VOL. 4, NO. 4, PGS. 31–39


The Delusional Rationalisation of Racism
The Case of “Human Zoos”
Juan M. Sánchez Arteaga

Juan M. Sánchez Arteaga is a Professor at the Federal University of Bahia. He is also the author of La razón salvaje: la lógica del dominio: tecnociencia, racismo and racionalidad.

This translation has been automatically generated and has not been verified for accuracy.

One of the most delusional manifestations1 of racism throughout history has been what some authors call “human zoos”. This particular type of anthropological exhibit was at its most developed between the 19th and 20th centuries, although there were many other types of human exhibits in numerous countries and contexts long before that period. Anthropological exhibits, particularly those that were considered to be of high scientific value, contributed, mainly between the 18th and 20th centuries, to the process of rationalisation of racism by modern science.

A long-standing practice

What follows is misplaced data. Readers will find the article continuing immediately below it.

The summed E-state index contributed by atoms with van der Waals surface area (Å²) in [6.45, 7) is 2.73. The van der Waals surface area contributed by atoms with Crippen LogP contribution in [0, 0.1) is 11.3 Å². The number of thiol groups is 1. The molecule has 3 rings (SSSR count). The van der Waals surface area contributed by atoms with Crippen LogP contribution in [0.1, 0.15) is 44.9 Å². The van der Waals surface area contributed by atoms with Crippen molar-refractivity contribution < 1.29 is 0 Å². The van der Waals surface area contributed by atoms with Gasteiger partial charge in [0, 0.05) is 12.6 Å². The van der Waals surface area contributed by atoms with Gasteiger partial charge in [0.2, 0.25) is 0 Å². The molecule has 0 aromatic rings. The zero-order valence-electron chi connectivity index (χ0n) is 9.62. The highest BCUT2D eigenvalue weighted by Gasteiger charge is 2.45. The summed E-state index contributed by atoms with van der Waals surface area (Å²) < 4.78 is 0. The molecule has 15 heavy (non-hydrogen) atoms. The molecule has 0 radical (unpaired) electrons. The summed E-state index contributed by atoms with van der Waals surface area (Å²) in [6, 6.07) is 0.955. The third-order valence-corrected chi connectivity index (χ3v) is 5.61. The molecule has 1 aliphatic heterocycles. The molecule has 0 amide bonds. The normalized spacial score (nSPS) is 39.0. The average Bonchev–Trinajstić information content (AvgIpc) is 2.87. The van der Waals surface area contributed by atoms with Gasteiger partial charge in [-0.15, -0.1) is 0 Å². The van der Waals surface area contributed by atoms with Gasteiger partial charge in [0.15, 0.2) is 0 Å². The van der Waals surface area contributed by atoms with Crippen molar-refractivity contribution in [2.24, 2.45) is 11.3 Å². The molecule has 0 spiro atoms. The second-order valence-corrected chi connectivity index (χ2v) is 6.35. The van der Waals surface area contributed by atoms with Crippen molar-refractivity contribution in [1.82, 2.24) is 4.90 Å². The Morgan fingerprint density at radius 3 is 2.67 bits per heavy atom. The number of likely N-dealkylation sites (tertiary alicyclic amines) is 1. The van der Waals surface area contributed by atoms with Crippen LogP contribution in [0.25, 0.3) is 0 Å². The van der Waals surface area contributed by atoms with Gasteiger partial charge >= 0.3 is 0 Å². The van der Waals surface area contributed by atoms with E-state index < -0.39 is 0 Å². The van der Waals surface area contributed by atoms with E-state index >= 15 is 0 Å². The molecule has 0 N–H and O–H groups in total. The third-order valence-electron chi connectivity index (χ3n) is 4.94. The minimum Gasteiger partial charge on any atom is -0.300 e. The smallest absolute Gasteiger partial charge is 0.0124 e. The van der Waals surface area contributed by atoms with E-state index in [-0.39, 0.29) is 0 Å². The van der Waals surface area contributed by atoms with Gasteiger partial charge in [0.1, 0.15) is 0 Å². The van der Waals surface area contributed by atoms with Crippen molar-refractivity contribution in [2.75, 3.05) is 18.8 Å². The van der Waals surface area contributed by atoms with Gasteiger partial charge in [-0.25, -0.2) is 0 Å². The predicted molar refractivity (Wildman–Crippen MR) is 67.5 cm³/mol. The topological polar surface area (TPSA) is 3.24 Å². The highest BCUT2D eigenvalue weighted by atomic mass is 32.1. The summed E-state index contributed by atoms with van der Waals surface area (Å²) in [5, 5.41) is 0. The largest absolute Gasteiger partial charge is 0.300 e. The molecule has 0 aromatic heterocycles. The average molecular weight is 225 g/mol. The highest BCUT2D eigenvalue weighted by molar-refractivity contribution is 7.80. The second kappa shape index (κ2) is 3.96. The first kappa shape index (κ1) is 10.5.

The practice of exposing the “Other” to view is much older than modern science, and has been carried out throughout history for multiple purposes. Sometimes the display was for commercial purposes (e.g. for the sale of slaves, who had to be exhibited beforehand). At other times, there were religious purposes (for example, to proselytise and advertise missionary work) or political ones, such as when indigenous people were brought to Europe with the idea of teaching them the language and/or religion and then returning them to their lands so that the “acculturated” natives could help as interpreters to spread the Christian faith or facilitate colonisation. This was the case of the 10 Caribbean natives brought by Christopher Columbus after his first voyage to America (of whom barely 6 arrived alive in Spain) and also of the Kawésqar Fuegian natives who, in the 19th century, were kidnapped by order of Robert FitzRoy and taken to the United Kingdom on the HSM Beagle, the same ship where the young Charles Darwin later began to develop his evolutionary ideas. From the second half of the 18th century, some of these natives began to be transported to Europe for scientific purposes. From this period onwards, certain human exhibits were considered of high (proto)anthropological value. However, until well into the 19th century, most exhibits were still exclusively for recreational and commercial purposes (as in the freak shows that became major mass spectacles in the 19th and 20th centuries).

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